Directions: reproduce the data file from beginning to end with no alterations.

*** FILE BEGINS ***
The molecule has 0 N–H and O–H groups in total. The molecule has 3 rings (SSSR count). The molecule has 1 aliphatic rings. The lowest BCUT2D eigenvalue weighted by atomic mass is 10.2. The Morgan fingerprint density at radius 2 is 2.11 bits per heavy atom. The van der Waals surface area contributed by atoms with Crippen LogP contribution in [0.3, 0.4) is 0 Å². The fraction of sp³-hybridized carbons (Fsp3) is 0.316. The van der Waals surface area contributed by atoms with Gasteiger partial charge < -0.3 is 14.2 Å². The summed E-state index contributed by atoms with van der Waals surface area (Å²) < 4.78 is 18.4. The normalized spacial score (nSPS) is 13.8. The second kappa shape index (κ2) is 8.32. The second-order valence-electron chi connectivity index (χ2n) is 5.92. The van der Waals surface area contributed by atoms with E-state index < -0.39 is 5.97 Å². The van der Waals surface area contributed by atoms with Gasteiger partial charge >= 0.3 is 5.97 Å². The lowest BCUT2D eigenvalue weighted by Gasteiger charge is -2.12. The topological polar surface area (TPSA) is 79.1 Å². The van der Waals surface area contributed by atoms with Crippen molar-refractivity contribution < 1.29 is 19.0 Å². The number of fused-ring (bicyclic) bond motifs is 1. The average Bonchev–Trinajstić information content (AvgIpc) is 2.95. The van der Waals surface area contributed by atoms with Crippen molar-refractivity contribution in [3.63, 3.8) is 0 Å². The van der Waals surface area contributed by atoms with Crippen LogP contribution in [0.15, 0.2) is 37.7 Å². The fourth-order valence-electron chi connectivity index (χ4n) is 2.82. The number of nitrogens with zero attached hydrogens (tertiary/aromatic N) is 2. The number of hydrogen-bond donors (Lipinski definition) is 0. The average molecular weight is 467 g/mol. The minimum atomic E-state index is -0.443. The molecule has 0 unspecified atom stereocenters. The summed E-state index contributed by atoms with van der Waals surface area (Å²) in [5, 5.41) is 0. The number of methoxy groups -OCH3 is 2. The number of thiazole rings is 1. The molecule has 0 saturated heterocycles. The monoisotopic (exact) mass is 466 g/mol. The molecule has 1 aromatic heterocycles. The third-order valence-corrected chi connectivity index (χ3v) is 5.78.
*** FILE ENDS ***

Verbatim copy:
The molecule has 0 N–H and O–H groups in total. The molecule has 3 rings (SSSR count). The molecule has 1 aliphatic rings. The lowest BCUT2D eigenvalue weighted by atomic mass is 10.2. The Morgan fingerprint density at radius 2 is 2.11 bits per heavy atom. The van der Waals surface area contributed by atoms with Crippen LogP contribution in [0.3, 0.4) is 0 Å². The fraction of sp³-hybridized carbons (Fsp3) is 0.316. The van der Waals surface area contributed by atoms with Gasteiger partial charge < -0.3 is 14.2 Å². The summed E-state index contributed by atoms with van der Waals surface area (Å²) < 4.78 is 18.4. The normalized spacial score (nSPS) is 13.8. The second kappa shape index (κ2) is 8.32. The second-order valence-electron chi connectivity index (χ2n) is 5.92. The van der Waals surface area contributed by atoms with E-state index < -0.39 is 5.97 Å². The van der Waals surface area contributed by atoms with Gasteiger partial charge >= 0.3 is 5.97 Å². The lowest BCUT2D eigenvalue weighted by Gasteiger charge is -2.12. The topological polar surface area (TPSA) is 79.1 Å². The van der Waals surface area contributed by atoms with Crippen molar-refractivity contribution < 1.29 is 19.0 Å². The number of fused-ring (bicyclic) bond motifs is 1. The average Bonchev–Trinajstić information content (AvgIpc) is 2.95. The van der Waals surface area contributed by atoms with Crippen molar-refractivity contribution in [3.63, 3.8) is 0 Å². The van der Waals surface area contributed by atoms with Crippen LogP contribution in [0.15, 0.2) is 37.7 Å². The fourth-order valence-electron chi connectivity index (χ4n) is 2.82. The number of nitrogens with zero attached hydrogens (tertiary/aromatic N) is 2. The number of hydrogen-bond donors (Lipinski definition) is 0. The average molecular weight is 467 g/mol. The minimum atomic E-state index is -0.443. The molecule has 0 unspecified atom stereocenters. The summed E-state index contributed by atoms with van der Waals surface area (Å²) in [5, 5.41) is 0. The number of methoxy groups -OCH3 is 2. The number of thiazole rings is 1. The molecule has 0 saturated heterocycles. The monoisotopic (exact) mass is 466 g/mol. The molecule has 1 aromatic heterocycles. The third-order valence-corrected chi connectivity index (χ3v) is 5.78.